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HRT should be avoided in some clinical situations. But no one should be denied it based on outdated evidence or the personal opinion of the healthcare professional involved. Taking recent scientific data along with the most up-to-date information, I aim to clarify what information is needed to help make the decision about who can and can’t use HRT.

This article was included in issue 87 (winter 2020/21) of The Menopause Exchange newsletter.

To reach a joint decision, it’s all about informed consent: sit down with a healthcare professional and discuss the best way forward. They need to establish your individualised risk level. Is there anything that puts you at higher risk than another woman of your age seeking to relieve their menopausal symptoms?

Irregular vaginal bleeding without a diagnosed cause
The first thing a healthcare professional would like to know is whether anything about your gynaecological health is of concern. If your bleeding is over and you haven’t had a period for more than 12 months, you can be classed as postmenopausal. But if your bleeding has become irregular, we need to determine whether these are irregular periods or something else. Are you bleeding after sex, or between periods? Are you at risk of sexually transmitted disease? Are your cervical smears up to date?

It’s often tricky to identify what’s caused a change in bleeding, and it’s one of the most challenging aspects for healthcare professionals to know when to start HRT. Try using a menstruation tracking app to note your bleeding and your symptoms and tell your healthcare professional as best you can. If it feels like a period, then it probably is one.

Untreated thickening of your uterus (womb)
The health of your uterus (womb) is of vital importance. Endometrial hyperplasia (thickening of your uterus) can be a precursor (warning sign) of endometrial cancer. Depending on the type, you may be offered observation, treatment or a hysterectomy. While oestrogen-only HRT is associated with an increased risk of endometrial cancer, the addition of progestogen reduces this significantly.

Many women with endometrial hyperplasia that doesn’t need surgery will opt for an intrauterine device (IUS). This can provide a suitable progestogen component for HRT. So whether you’re waiting for the treatment to work or for surgery, your answer to HRT may be ‘not just yet’, rather than ‘never’.

A history of blood clots
If you have a higher risk of blood clotting (on your lungs or in your legs), it’s important to choose HRT carefully or, depending on the circumstances, avoid it altogether. Oral hormones can increase the risk of blood clotting.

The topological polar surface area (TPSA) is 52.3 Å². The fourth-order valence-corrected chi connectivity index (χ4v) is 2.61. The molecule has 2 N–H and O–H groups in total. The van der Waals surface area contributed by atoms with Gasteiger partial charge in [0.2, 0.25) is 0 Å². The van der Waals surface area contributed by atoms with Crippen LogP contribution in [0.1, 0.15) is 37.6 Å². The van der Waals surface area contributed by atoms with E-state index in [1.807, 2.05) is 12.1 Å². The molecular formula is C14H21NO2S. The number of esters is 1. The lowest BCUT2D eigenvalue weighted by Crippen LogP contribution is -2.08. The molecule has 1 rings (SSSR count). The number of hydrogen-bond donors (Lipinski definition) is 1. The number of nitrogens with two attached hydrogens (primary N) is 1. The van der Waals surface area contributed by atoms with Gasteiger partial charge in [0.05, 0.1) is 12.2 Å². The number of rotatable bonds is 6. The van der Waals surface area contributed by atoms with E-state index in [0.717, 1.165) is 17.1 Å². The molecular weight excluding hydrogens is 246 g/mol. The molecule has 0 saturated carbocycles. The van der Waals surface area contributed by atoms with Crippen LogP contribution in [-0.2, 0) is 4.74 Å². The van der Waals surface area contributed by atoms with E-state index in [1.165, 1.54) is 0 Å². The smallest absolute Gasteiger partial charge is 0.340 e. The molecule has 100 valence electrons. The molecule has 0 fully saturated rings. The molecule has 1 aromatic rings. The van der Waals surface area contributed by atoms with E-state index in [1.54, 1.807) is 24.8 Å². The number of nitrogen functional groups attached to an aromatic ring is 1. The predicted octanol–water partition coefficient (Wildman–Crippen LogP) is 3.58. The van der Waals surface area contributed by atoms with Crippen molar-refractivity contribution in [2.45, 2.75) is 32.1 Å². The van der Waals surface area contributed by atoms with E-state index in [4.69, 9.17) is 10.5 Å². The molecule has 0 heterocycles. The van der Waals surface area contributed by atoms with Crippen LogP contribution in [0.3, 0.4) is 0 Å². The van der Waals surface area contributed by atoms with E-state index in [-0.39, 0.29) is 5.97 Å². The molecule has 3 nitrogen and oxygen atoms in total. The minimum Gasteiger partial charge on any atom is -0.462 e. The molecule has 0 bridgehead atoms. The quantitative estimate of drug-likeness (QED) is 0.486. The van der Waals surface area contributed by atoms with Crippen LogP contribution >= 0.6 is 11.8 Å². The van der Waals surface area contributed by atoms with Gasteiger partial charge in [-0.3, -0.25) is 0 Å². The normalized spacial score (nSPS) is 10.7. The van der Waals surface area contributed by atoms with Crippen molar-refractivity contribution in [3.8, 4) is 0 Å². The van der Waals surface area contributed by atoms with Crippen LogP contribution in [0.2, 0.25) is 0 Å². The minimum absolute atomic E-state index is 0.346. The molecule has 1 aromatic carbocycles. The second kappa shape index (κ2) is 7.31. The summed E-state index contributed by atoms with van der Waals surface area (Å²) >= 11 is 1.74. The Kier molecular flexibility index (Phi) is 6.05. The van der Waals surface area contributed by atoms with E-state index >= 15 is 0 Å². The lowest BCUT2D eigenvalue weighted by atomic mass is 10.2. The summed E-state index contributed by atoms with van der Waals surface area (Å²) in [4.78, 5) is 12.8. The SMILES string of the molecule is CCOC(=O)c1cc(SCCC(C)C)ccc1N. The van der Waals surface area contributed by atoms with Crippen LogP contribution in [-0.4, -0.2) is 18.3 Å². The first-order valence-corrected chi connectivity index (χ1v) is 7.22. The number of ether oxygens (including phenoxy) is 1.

Our blood gets stickier as we get older – especially after the age of 50 – and the risk increases with obesity. We need to evaluate what your risk level is, and whether you would want to increase that risk. If you’ve been diagnosed with, or have a family history of, a blood clotting disorder (thrombophilia) and are therefore more likely to have a blood clot, you’ll need specialist advice. HRT may not be out of the question altogether, and the choice of HRT can make all the difference: an appropriate oral HRT or HRT as a patch or gel with natural progesterone can limit your risk.

Active angina, after a recent heart attack and stroke risk
If you’ve recently had a heart attack or have angina, HRT wouldn’t usually be advised. But if you don’t fall into that category, strong evidence shows that HRT can protect your heart when given within 10 years of your last period.

If you start HRT after this, it may cause more harm than good – but again, it isn’t necessarily entirely ruled out. It all depends on your background risk, what else is going on in your life and how bad your menopausal symptoms are.

What about your stroke risk? As with blood clots (above), the general principle applies that transdermal HRT (across the skin) is thought to have a lower risk than oral oestrogens. But the medical evidence is limited. The key is modifying your background risk factors and choosing the treatment that’s right for you.

A history of breast cancer
HRT is usually avoided after breast cancer. But if you have tried nonhormonal methods or have exceptional circumstances, it’s sometimes considered. You need an individualised risk/benefit analysis with your oncology team and a menopause specialist so you can make a fully informed choice.

Do you have a genetic risk or a strong family history of breast cancer? If you have a gene mutation, you should seek further individual advice from your oncologist. If you’ve had risk-reducing surgery, emerging evidence suggests that using HRT afterwards doesn’t cancel out the risk reduction.

Oestrogen-dependent cancers
Oestrogen-dependent cancers include endometrial sarcoma and ovarian cancer. Endometrial sarcoma is oestrogen sensitive, and HRT isn’t recommended. For ovarian cancer, the evidence suggests that using oestrogen after ovarian cancer treatment may not worsen your long-term outcomes. But the type of ovarian cancer is vital to understanding when to avoid HRT. You’ll need the advice and full support of your oncologist.

HRT can be highly effective in easing menopausal symptoms. It has long-term health benefits too. But you need to know your individualised risks. For many, starting HRT isn’t a straightforward decision. It’s important to make a fully informed choice about what’s right for you by discussing this with a healthcare professional who understands the latest evidence on menopause management.

About the author
Dr Jane Davis is a GP from Cornwall and an advanced menopause practitioner and trainer. She’s a board member for PCWHF and holds the BMS/FSRH Advanced Certificate in Menopause Care.

Created Winter 2020

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